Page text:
December 1, 2022
New safety technology reduces transportation accidents
Warehouses are home to heavy volumes of traffic. The numbers of industrial trucks (pallet trucks, forklift vehicles and the like) traversing their aisles are growing especially large—in facilities that are themselves increasing in size all the time. Under these conditions, accidents become an inevitability even if numerous safety measures are put in place.
Now, optical sensors on industrial trucks might provide warehouse staff with better protection as they do their jobs. Joining forces with BASF and Kinotex Sensor GmbH, the Fraunhofer Application Center for Optical Metrology and Surface Technologies AZOM has developed prototypes designed to ensure added safety during day-to-day activities.
Based in Zwickau, Germany, the Fraunhofer application center is a branch lab of the Fraunhofer Institute for Material and Beam Technology IWS. Through its custom-developed optical sensors, it hopes to achieve a future in which businesses see fewer transportation accidents involving industrial trucks. For this purpose, BASF provided two pallet trucks.
"Every day, there are hundreds of industrial trucks traveling around our factories and warehouses. By working with the Fraunhofer Application Center, we are keen to integrate safety technology into our vehicles so that we can give our employees even better protection," says Dr. Christian Fischmann, who oversees vehicle engineering at BASF SE in Ludwigshafen.
Together with Kinotex Sensor GmbH, he has been acting in an advisory role as the client in the project. "Our system is designed to protect users from being crushed by machinery, especially in the area around their feet," explains Prof. Peter Hartmann, director of Fraunhofer AZOM. "To achieve this, our research team has developed a special proximity sensor that detects when an operator is too close to the hazardous area in front of a vehicle, and then applies the brakes."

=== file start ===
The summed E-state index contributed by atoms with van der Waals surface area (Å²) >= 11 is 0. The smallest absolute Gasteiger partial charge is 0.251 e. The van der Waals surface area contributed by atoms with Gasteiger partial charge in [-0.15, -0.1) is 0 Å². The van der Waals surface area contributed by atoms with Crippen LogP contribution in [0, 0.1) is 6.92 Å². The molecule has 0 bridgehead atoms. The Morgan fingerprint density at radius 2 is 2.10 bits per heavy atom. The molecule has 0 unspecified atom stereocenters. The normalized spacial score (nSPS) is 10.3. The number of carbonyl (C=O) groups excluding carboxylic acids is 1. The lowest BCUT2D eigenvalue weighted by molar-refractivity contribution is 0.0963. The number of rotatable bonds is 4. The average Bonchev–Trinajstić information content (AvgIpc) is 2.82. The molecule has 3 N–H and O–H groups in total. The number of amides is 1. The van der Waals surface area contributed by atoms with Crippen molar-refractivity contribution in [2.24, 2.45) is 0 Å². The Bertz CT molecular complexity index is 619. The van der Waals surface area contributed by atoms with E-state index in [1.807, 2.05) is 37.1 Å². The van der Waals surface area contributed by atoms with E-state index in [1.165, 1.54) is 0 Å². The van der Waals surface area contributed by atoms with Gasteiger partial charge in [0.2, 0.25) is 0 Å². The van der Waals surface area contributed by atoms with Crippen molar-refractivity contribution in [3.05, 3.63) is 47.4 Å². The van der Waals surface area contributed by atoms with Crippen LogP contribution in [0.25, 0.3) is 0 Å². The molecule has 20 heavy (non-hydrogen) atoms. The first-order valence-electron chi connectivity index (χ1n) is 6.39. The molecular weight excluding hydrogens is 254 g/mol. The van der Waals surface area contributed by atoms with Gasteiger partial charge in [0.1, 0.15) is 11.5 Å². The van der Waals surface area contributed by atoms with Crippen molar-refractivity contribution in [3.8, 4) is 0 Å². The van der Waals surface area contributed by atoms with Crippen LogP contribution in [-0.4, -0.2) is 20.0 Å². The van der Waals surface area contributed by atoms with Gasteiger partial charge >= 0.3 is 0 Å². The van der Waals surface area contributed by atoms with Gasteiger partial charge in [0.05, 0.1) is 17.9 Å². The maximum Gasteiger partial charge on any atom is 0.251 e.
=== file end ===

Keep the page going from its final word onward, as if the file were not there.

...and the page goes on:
Laser pulses and sensors working together
Laser pulses are emitted with a defined length and distance between them and then reflect off obstacles, a process that produces information about how far away objects are. A real innovation in the system is its ability to combine information from multiple directions in space and continuously monitor a fan-shaped area around a pallet truck, which is provided by BASF.
The signal from a second optical sensor that responds to pressure is processed using the information about distance from objects—something that has been achieved thanks to the collaboration with Kinotex. The sensor, which is tactile, is able to stop the vehicle and automatically move it back slightly, preventing the operator from becoming crushed.
This ability to make pallet trucks reverse in response to a proximity sensor is a unique selling point of the new safety technology, which has been tested by staff at BASF. Their feedback will be included in additional work on optimizing the technology, and the relevant employers' liability insurance association will also be on hand to provide the researchers with advice.
Manufacturers already expressing interest
BASF is already showcasing both prototypes at specialist conferences and trade fairs—with users and manufacturers alike showing a keen interest.
"This technology can be used in practically any transportation vehicle, but it's a particularly intriguing prospect for autonomous vehicles," says Dr. Christopher Taudt, Surface Metrology group manager at Fraunhofer AZOM—a role whose remit involves fine-tuning the technology behind the safety mechanisms.
"Currently, we're working on the idea of integrating the sensors into a kind of retrofittable sensor strip rather than making them a fixed part of the vehicle. That would allow them to be added to vehicles of any type from a whole range of manufacturers," he explains.
New system closes safety gap
According to statistics from the German Social Accident Insurance (DGUV) association, bruising, crushing and fractures are the most common types of injury caused by pallet trucks and forklifts. Known collectively as floor handling equipment, these vehicles travel at speeds of 6 to 7 kilometer per hour and in some cases can weigh more than 500 kilogram without a load. Until now, they have not included any safety technology able to prevent accidents in the area around the feet—so this is where the new system is stepping in.